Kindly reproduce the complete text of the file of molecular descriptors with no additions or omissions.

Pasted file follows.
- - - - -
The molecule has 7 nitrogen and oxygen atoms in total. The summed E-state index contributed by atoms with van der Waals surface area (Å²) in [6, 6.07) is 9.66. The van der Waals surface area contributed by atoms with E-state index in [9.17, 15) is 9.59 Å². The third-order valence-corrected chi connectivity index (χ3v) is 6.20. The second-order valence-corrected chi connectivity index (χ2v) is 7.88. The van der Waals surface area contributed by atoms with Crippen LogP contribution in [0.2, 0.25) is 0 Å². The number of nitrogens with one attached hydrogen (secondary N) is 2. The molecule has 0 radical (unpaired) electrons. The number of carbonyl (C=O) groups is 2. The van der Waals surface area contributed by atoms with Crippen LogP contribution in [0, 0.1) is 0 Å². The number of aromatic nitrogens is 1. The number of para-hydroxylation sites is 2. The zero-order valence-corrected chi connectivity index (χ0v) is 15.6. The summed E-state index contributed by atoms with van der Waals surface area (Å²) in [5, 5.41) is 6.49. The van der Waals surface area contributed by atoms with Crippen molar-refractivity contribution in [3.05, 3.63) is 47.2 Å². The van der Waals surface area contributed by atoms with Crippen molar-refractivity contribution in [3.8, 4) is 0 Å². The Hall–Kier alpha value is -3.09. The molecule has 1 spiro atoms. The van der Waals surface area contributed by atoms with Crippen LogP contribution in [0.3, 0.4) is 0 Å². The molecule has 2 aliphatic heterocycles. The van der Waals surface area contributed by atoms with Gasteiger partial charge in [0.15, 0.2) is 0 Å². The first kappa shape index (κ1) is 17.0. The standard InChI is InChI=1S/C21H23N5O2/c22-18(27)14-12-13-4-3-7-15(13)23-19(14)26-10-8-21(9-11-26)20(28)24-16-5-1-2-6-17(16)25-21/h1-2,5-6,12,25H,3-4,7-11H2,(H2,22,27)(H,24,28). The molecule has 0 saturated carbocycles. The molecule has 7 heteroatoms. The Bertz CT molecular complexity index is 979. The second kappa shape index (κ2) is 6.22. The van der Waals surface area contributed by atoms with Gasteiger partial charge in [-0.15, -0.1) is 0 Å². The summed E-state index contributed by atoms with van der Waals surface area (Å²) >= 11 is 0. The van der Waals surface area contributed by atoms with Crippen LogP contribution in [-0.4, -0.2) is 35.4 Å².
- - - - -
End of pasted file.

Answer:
The molecule has 7 nitrogen and oxygen atoms in total. The summed E-state index contributed by atoms with van der Waals surface area (Å²) in [6, 6.07) is 9.66. The van der Waals surface area contributed by atoms with E-state index in [9.17, 15) is 9.59 Å². The third-order valence-corrected chi connectivity index (χ3v) is 6.20. The second-order valence-corrected chi connectivity index (χ2v) is 7.88. The van der Waals surface area contributed by atoms with Crippen LogP contribution in [0.2, 0.25) is 0 Å². The number of nitrogens with one attached hydrogen (secondary N) is 2. The molecule has 0 radical (unpaired) electrons. The number of carbonyl (C=O) groups is 2. The van der Waals surface area contributed by atoms with Crippen LogP contribution in [0, 0.1) is 0 Å². The number of aromatic nitrogens is 1. The number of para-hydroxylation sites is 2. The zero-order valence-corrected chi connectivity index (χ0v) is 15.6. The summed E-state index contributed by atoms with van der Waals surface area (Å²) in [5, 5.41) is 6.49. The van der Waals surface area contributed by atoms with Crippen molar-refractivity contribution in [3.05, 3.63) is 47.2 Å². The van der Waals surface area contributed by atoms with Crippen molar-refractivity contribution in [3.8, 4) is 0 Å². The Hall–Kier alpha value is -3.09. The molecule has 1 spiro atoms. The van der Waals surface area contributed by atoms with Crippen LogP contribution in [0.3, 0.4) is 0 Å². The molecule has 2 aliphatic heterocycles. The van der Waals surface area contributed by atoms with Gasteiger partial charge in [0.15, 0.2) is 0 Å². The first kappa shape index (κ1) is 17.0. The standard InChI is InChI=1S/C21H23N5O2/c22-18(27)14-12-13-4-3-7-15(13)23-19(14)26-10-8-21(9-11-26)20(28)24-16-5-1-2-6-17(16)25-21/h1-2,5-6,12,25H,3-4,7-11H2,(H2,22,27)(H,24,28). The molecule has 0 saturated carbocycles. The molecule has 7 heteroatoms. The Bertz CT molecular complexity index is 979. The second kappa shape index (κ2) is 6.22. The van der Waals surface area contributed by atoms with Gasteiger partial charge in [-0.15, -0.1) is 0 Å². The summed E-state index contributed by atoms with van der Waals surface area (Å²) >= 11 is 0. The van der Waals surface area contributed by atoms with Crippen LogP contribution in [-0.4, -0.2) is 35.4 Å².